cities > factfile > urban poverty
Urban povertyPosted: 31 Jan 2007
In most urban centres of Africa, Asia and Latin America and the Caribbean, between a third and a half of the population have incomes that are too low to allow them to meet their needs. And in the world's poorest countries, nearly 80 per cent of urban dwellers live in slums.
The World Bank estimates that, worldwide, 30 per cent of poor people live in urban areas. By 2020 the proportion is projected to reach 40 per cent, and by 2035 half of the world�s poor people are projected to live in urban areas.
The Bank also estimates that there were 495 million urban poor by the year 2000. But this is certainly an under-estimate. The World Bank measures urban poverty by using a 'dollar a day' poverty-line - so that people with incomes of above $1 a day are assumed not to be poor.
But the income needed to avoid poverty - to afford enough food and to pay for shelter and other necessities - is a lot more than a dollar per person per day in most cities. And measuring poverty based only on people's incomes takes no account of the number suffering from other forms of deprivation, including unsafe housing, lack of water and sanitation, lack of civil and political rights and inadequate protection from the law.
According to UN-Habitat�s report The Challenge of Slums: Global Report on Human Settlements 2003, nearly 1 billion people � one in every three of the world's urban population � are slum dwellers, and in 30 years� time that number is likely to double if no serious action is taken.
The report�s figures for the developing world are even starker: 43 per cent of the urban population of all developing countries combined live in slums, and over 78 per cent of the urban population in the Least Developed Countries live in slums.
Up to 600 million people in urban areas in developing regions (nearly 28% of the developing world's urban population ) cannot meet their basic needs for shelter, water and health from their own resources. Up to half the population of cities in some of the world's poorest countries are living below official poverty levels.
There is evidence that one-third of slum dwellers in Africa and South Asia live in extreme poverty.
Aspects of poverty in urban areas:
- Inadequate income (and thus inadequate consumption of necessities including food and, often, safe and sufficient water; often problems of indebtedness with debt repayments significantly reducing income available for necessities).
- Inadequate assets (including educational attainment and housing) for individuals, households or communities.
- Inadequate shelter (typically poor quality, overcrowded and insecure).
- Inadequate public services (piped water, sanitation, drainage, roads, footpaths) which increases health burden and often work burden.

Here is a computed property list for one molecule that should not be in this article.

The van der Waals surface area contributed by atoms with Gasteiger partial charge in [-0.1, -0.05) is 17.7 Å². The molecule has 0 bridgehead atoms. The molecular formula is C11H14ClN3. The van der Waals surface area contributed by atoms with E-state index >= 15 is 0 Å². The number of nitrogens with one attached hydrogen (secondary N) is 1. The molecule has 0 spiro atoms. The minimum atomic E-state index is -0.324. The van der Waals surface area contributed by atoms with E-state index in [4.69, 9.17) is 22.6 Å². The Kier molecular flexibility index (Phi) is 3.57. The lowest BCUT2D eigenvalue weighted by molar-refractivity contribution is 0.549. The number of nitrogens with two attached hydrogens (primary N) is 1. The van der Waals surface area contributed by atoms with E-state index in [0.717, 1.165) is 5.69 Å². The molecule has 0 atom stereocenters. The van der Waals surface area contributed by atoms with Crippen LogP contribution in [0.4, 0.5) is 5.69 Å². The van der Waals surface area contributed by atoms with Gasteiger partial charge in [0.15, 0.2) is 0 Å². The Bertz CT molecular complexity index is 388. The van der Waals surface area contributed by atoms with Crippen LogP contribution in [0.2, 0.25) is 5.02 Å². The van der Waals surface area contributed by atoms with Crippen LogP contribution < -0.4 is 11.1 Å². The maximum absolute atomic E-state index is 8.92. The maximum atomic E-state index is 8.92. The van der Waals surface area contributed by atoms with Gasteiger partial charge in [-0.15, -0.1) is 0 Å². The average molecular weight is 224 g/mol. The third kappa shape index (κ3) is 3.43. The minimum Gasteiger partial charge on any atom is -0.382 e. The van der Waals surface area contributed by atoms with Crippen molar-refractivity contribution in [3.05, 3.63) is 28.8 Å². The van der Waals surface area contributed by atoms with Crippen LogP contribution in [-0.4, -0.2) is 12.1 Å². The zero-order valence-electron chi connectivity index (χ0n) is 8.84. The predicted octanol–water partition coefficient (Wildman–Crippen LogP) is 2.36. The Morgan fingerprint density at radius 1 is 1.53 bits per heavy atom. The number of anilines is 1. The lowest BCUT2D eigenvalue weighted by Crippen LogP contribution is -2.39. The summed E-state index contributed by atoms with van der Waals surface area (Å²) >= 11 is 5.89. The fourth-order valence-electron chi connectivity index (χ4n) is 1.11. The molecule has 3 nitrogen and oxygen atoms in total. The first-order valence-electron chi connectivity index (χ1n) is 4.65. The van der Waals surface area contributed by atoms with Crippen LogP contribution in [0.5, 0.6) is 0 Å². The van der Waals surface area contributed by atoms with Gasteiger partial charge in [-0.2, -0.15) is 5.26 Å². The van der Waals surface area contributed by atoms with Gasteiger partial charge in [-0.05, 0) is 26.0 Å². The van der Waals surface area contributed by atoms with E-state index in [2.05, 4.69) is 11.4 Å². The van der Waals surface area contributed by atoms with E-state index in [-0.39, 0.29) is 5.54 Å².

- Inadequate basic services such as day care/schools/vocational training, health-care, emergency services, public transport, communications, law enforcement.
- Limited or no safety net to ensure basic consumption can be maintained when income falls; also to ensure access to shelter and health care when these can no longer be paid for.
- Inadequate protection including laws and regulations regarding civil and political rights, occupational health and safety, pollution control, environmental health, protection from violence and other crimes, protection from discrimination and exploitation.
- Without a voice within political systems and bureaucratic structures, leading to little or no possibility of: receiving entitlements; organizing, making demands and getting a fair response; and receiving support for developing their own initiatives.
Urban pollution, Africa. Credit: UN-Habitat
Efforts to reduce urban poverty are increasingly driven by the urban poor themselves, supported by local NGOs. Among the best know examples are the savings and credit schemes and housing programmes of the National Slum Dwellers Federation and Mahila Milan/cooperatives of women pavement dwellers in India, supported by the Indian NGO SPARC, and the South African Homeless People's Federation and the supporting NGO, People's Dialogue on Land and Shelter.
The method developed by the Indian NGO SPARC has been followed (with local adaptations) by many other NGOs. It has two key components:
- developing pilot projects with low income groups and their community organisations to show alternative ways of doing things (building or improving homes, running credit schemes, setting up and running public toilets, organising community-determined resettlement and so on).
- engaging local and national officials (and staff from international agencies) in a dialogue with communities about these pilot projects and about how they can be scaled up (or multiplied) without removing community management.
State of the World's Cities Report 2001.
The Challenge of Slums: Global Report on Human Settlements, UN-Habitat 2003.